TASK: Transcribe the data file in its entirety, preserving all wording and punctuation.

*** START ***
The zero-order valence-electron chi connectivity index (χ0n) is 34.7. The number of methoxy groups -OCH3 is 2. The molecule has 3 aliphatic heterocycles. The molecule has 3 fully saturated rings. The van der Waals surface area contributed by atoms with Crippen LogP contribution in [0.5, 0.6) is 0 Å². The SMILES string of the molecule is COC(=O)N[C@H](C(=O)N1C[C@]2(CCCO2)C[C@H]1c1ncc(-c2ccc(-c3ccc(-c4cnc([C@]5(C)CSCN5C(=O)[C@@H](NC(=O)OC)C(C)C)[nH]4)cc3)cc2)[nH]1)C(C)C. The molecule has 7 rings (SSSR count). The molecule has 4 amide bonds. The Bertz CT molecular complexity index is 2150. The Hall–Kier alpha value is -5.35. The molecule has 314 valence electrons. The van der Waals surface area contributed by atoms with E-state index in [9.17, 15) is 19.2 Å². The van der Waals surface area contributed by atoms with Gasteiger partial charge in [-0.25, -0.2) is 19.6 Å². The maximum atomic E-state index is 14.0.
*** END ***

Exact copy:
The zero-order valence-electron chi connectivity index (χ0n) is 34.7. The number of methoxy groups -OCH3 is 2. The molecule has 3 aliphatic heterocycles. The molecule has 3 fully saturated rings. The van der Waals surface area contributed by atoms with Crippen LogP contribution in [0.5, 0.6) is 0 Å². The SMILES string of the molecule is COC(=O)N[C@H](C(=O)N1C[C@]2(CCCO2)C[C@H]1c1ncc(-c2ccc(-c3ccc(-c4cnc([C@]5(C)CSCN5C(=O)[C@@H](NC(=O)OC)C(C)C)[nH]4)cc3)cc2)[nH]1)C(C)C. The molecule has 7 rings (SSSR count). The molecule has 4 amide bonds. The Bertz CT molecular complexity index is 2150. The Hall–Kier alpha value is -5.35. The molecule has 314 valence electrons. The van der Waals surface area contributed by atoms with E-state index in [9.17, 15) is 19.2 Å². The van der Waals surface area contributed by atoms with Gasteiger partial charge in [-0.25, -0.2) is 19.6 Å². The maximum atomic E-state index is 14.0.